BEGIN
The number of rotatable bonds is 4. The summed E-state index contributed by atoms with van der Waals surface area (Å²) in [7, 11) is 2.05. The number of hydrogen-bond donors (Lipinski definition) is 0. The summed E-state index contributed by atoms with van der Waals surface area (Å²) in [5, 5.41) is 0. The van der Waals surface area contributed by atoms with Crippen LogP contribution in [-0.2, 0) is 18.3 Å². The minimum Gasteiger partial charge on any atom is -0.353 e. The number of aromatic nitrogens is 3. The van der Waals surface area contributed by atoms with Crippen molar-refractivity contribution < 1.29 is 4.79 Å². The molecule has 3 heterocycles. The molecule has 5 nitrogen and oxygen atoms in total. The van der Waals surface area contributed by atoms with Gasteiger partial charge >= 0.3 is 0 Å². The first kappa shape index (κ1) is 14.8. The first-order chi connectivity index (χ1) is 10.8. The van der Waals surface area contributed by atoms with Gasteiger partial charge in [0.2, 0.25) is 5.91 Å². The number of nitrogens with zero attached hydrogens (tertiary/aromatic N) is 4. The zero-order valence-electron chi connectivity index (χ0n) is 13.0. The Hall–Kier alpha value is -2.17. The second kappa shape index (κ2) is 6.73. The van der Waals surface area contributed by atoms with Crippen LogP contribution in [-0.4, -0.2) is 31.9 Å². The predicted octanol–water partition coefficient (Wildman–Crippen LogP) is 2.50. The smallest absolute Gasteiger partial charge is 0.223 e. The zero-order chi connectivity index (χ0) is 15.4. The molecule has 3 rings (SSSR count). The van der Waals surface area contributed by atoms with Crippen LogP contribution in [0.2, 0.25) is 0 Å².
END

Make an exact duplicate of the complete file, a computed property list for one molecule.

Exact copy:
The number of rotatable bonds is 4. The summed E-state index contributed by atoms with van der Waals surface area (Å²) in [7, 11) is 2.05. The number of hydrogen-bond donors (Lipinski definition) is 0. The summed E-state index contributed by atoms with van der Waals surface area (Å²) in [5, 5.41) is 0. The van der Waals surface area contributed by atoms with Crippen LogP contribution in [-0.2, 0) is 18.3 Å². The minimum Gasteiger partial charge on any atom is -0.353 e. The number of aromatic nitrogens is 3. The van der Waals surface area contributed by atoms with Crippen molar-refractivity contribution < 1.29 is 4.79 Å². The molecule has 3 heterocycles. The molecule has 5 nitrogen and oxygen atoms in total. The van der Waals surface area contributed by atoms with Gasteiger partial charge >= 0.3 is 0 Å². The first kappa shape index (κ1) is 14.8. The first-order chi connectivity index (χ1) is 10.8. The van der Waals surface area contributed by atoms with Gasteiger partial charge in [0.2, 0.25) is 5.91 Å². The number of nitrogens with zero attached hydrogens (tertiary/aromatic N) is 4. The zero-order valence-electron chi connectivity index (χ0n) is 13.0. The Hall–Kier alpha value is -2.17. The second kappa shape index (κ2) is 6.73. The van der Waals surface area contributed by atoms with Crippen LogP contribution in [-0.4, -0.2) is 31.9 Å². The predicted octanol–water partition coefficient (Wildman–Crippen LogP) is 2.50. The smallest absolute Gasteiger partial charge is 0.223 e. The zero-order chi connectivity index (χ0) is 15.4. The molecule has 3 rings (SSSR count). The van der Waals surface area contributed by atoms with Crippen LogP contribution in [0.2, 0.25) is 0 Å².